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Florida Diaries: Travelers' Accounts of their Visits: The Fountain of Youth

Drawing on the holdings of the P.K. Yonge Library of Florida History this website features excerpts from diaries and memoirs of visits to Florida, 1870-1930

The Famous Fountain

Ponce de Leon's Fountain of Youth

The Raymentons React to the Fountain of Youth

No less well-known is the famous fake known as Ponce de Leon’s Fountain of Youth. Here the pop-eyed tourist is shown a well which, he is told, flows but twice a day. The water of this wonderful well, or spring, contains pure radium! By the side of this rejuvenating spring is a cross formed of stones, laid in the ground, fifteen in the shaft and thirteen in the cross arm, symbolizing the year it which it was discovered 1513. This was supposedly discovered in 1868 together with an earthen jar containing a silver urn containing the silver sword of Ponce de Leon.  The same named man also discovered, conveniently also on the own property, the remains of the first Catholic chapel in America . . .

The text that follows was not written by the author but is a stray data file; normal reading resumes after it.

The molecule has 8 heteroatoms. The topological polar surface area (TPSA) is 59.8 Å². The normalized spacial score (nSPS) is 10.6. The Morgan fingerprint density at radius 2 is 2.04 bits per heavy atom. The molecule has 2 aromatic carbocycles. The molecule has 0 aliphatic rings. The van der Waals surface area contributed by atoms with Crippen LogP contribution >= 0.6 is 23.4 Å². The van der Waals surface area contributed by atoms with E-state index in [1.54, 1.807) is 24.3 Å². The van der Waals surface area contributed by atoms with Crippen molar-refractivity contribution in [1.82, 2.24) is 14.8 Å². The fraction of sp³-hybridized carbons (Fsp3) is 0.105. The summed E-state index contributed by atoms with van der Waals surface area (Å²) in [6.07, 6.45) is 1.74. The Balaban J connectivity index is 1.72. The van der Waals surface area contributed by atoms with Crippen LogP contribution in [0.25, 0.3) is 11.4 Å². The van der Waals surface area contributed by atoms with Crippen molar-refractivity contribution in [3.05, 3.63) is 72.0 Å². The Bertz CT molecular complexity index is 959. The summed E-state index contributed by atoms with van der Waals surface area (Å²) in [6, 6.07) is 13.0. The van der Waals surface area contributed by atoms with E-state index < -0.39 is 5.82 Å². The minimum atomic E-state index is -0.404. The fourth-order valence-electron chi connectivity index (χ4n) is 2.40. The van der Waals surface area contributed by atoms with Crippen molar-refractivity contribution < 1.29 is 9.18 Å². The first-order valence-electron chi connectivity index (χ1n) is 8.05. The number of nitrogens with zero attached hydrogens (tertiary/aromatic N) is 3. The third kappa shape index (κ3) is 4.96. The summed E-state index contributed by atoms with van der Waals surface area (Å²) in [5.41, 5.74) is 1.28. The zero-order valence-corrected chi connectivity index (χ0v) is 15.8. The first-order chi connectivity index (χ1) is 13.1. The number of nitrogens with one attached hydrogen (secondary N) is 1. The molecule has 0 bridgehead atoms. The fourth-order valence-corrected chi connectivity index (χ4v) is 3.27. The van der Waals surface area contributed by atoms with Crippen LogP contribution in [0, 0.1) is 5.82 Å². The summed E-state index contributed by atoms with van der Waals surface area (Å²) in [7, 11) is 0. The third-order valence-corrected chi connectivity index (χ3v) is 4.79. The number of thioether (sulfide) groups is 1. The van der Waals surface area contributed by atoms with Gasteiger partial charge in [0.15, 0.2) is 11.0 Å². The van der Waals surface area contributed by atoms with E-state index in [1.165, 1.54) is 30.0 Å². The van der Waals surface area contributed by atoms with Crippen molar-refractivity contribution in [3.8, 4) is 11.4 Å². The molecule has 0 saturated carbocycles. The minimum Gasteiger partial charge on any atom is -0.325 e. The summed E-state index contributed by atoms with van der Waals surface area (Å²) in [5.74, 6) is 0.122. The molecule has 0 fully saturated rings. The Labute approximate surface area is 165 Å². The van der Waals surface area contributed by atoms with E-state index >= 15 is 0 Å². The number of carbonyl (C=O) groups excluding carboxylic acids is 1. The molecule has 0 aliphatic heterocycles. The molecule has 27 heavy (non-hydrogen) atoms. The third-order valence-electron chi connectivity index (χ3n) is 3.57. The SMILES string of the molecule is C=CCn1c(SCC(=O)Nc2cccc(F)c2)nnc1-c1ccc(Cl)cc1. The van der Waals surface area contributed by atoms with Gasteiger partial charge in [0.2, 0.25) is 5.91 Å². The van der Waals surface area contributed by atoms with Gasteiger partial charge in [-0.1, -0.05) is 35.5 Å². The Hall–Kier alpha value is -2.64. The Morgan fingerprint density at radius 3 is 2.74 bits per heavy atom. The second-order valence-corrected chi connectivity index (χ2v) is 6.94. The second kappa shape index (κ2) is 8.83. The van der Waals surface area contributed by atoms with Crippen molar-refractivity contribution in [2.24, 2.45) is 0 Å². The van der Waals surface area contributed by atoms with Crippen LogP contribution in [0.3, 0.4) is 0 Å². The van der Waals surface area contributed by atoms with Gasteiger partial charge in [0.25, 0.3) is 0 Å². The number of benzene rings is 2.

By the side of the spring house is what is pretentiously called the Villa des Arts. Here we saw the egg-shaped urns (called here a casque) and the famous sword. The “casque” was said to contain a letter of Ponce de Leon written on Egyptian papyrus, the only kind of paper known four hundred years ago, according to our cicerone.

An Argument Over Art

The chief objects of interest here are the works of art (?) We were shown a piece of embroidery about two feet square which, we were solemnly told, was the last work of Mary, Queen of Scots, done on papyrus!! At one end of the room was a poor copy of some unknown Italian picture of late date. This was an “original Rembrandt.” At the other end of the room, appropriately draped in black, was a curious hodge podge of a painting in violent colors.

            “That,” said our guide, “is an original picture by Raphael, the only one in America.” Up jumped little Prich, bursting with information. “I think you are mistaken,” she ventured, “I know of at least two Madonnas.”

            With an eloquent wave of hand he silenced her. “Of course,” he said “there are thirty six Raphael Madonnas in existence but we can hardly count Madonnas as Raphaels.”  Here is some useful information on art!

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